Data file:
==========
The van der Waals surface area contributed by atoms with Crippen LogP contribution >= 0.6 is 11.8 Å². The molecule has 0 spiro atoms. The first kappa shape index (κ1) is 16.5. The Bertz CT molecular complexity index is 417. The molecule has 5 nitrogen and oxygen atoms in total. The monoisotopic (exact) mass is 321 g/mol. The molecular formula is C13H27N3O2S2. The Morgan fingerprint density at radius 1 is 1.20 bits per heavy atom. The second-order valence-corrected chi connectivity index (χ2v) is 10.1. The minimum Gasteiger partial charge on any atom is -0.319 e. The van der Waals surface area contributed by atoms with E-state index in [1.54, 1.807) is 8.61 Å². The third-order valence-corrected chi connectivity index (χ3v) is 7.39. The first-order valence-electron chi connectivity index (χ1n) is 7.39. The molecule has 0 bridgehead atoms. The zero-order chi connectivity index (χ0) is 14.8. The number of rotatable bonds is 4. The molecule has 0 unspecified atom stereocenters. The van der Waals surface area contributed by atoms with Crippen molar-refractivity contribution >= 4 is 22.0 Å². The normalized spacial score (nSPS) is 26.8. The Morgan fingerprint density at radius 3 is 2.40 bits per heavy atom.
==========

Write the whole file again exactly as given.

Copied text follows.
The van der Waals surface area contributed by atoms with Crippen LogP contribution >= 0.6 is 11.8 Å². The molecule has 0 spiro atoms. The first kappa shape index (κ1) is 16.5. The Bertz CT molecular complexity index is 417. The molecule has 5 nitrogen and oxygen atoms in total. The monoisotopic (exact) mass is 321 g/mol. The molecular formula is C13H27N3O2S2. The Morgan fingerprint density at radius 1 is 1.20 bits per heavy atom. The second-order valence-corrected chi connectivity index (χ2v) is 10.1. The minimum Gasteiger partial charge on any atom is -0.319 e. The van der Waals surface area contributed by atoms with E-state index in [1.54, 1.807) is 8.61 Å². The third-order valence-corrected chi connectivity index (χ3v) is 7.39. The first-order valence-electron chi connectivity index (χ1n) is 7.39. The molecule has 0 bridgehead atoms. The zero-order chi connectivity index (χ0) is 14.8. The number of rotatable bonds is 4. The molecule has 0 unspecified atom stereocenters. The van der Waals surface area contributed by atoms with Crippen molar-refractivity contribution >= 4 is 22.0 Å². The normalized spacial score (nSPS) is 26.8. The Morgan fingerprint density at radius 3 is 2.40 bits per heavy atom.